Pricey data acquisition devices

Discussion in 'General Electronics Chat' started by smartyram, Aug 9, 2010.

  1. smartyram

    Thread Starter Member

    Aug 5, 2010
    17
    2
    Why are these devices so expensive (> $700)? (http://www.dataq.com/products/hardware/di710.htm). Especially the ones that have an Ethernet interface. I searched the forums and noticed people have tried to make one themselves using micro controllers like PIC32 (http://www.microchip.com/stellent/idcplg?IdcService=SS_GET_PAGE&nodeId=2607).

    Is it better to buy a used netbook for about $200 and interface the cheaper USB based devices for about $50 (http://www.dataq.com/products/startkit/di148.htm). The netbook can then be connected to the network using the Ethernet port to send the data upstream to the control room.
     
  2. Papabravo

    Expert

    Feb 24, 2006
    10,178
    1,799
    They are expensive because they serve a small niche market. They do not benefit from economies of scale which bring down manufacturing costs. They may actually save an integrator enormous amounts of time and money over doing it any other way. It all depends on the needs of the guy with the checkbook.
     
  3. kingdano

    Member

    Apr 14, 2010
    377
    19
    for home use a cheaper model will be fine - it will have less of the bells and whistles of a full-featured (eg. expensive) model but should suffice for home use.

    what is your application, and requirements?
     
  4. smartyram

    Thread Starter Member

    Aug 5, 2010
    17
    2
    Makes sense.
     
  5. smartyram

    Thread Starter Member

    Aug 5, 2010
    17
    2
    I am planning to make a control room to monitor pH, EC/PPM and temperature of the nutrient solution for growing Aeroponic plants in a farm. Since the solution will be kept in a tank in the middle of the farm and will be subject to forces of nature (extreme temperatures, humidity, etc) I wanted to send the data to a temperature controlled room in the farm to record the data.

    The control room should also have options to start and stop water pumps circulating this nutrient solutions to the plant roots. The ON and OFF should be controlled by a computer.

    Since USB devices have to be close to the host computer they are not an option. Using ethernet based devices provides an option to have the probes located far away from the control room.
     
  6. kingdano

    Member

    Apr 14, 2010
    377
    19
    there are extenders made for USB devices (essentially repeaters) which allow chaining of lengths of USB cable up to 150 feet - they are pricey though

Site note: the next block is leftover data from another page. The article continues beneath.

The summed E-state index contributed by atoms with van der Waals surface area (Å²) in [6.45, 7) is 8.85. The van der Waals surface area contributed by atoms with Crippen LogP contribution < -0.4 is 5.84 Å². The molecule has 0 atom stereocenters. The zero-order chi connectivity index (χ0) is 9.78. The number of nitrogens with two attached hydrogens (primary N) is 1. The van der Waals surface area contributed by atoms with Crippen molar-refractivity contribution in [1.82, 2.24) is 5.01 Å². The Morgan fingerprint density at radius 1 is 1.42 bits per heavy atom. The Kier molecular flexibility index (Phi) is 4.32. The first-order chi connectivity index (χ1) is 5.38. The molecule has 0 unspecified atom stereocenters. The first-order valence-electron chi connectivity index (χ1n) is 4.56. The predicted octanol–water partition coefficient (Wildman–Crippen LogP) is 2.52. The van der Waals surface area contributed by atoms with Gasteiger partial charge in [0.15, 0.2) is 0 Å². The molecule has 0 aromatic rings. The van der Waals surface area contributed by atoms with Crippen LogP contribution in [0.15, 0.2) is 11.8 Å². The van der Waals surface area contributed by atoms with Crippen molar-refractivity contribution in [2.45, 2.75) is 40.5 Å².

http://www.cablestogo.com/product_list.asp?cat_id=1521

    you could also run the control wires and probes/sensors the long distance and keep the USB controller close to the host PC.

    You could also look into a wireless data transmit/receive.

    These all sound pricey, and likely are - but there are a lot of angles to take to tackle this.

    How are you planning to control the pumps and valves? PLC? uC and custom PCB?
     
  7. beenthere

    Retired Moderator

    Apr 20, 2004
    15,815
    282
    We used to make greenhouse controllers around a 6809 computer and custom interface boards. It should be feasible with a modern microcontroller.
     
  8. smartyram

    Thread Starter Member

    Aug 5, 2010
    17
    2
    I thought of having long running cables to the probe and keeping the USB device next to the computer in the control room. But then the long cables will introduce a lot of noise in the readings.

    I was going to use the digital I/Os in these devices to drive a relay to power the motors ON and OFF.

    Looks like this is going to be an expensive project either in terms of money spent in buying a device or tons of time spent in trying to make one myself. At this point buying a device seems better than trying to reinvent the wheel myself.

    Using a used netbook to send data from the USB device to an Ethernet cable sounds attractive as well. Unless the extreme summer heat melts the netbook to a lump of plastic! :D
     
  9. kingdano

    Member

    Apr 14, 2010
    377
    19
    generally speaking unless you are trying to personally gain or learn something go with an existing solution.

    its proven, and if it doesnt work you greatly reduce where you are searching for problems and debugging.

    best of luck, dont be afraid ot ask for more help.

    be careful with the I/O and relay matching as well.
     
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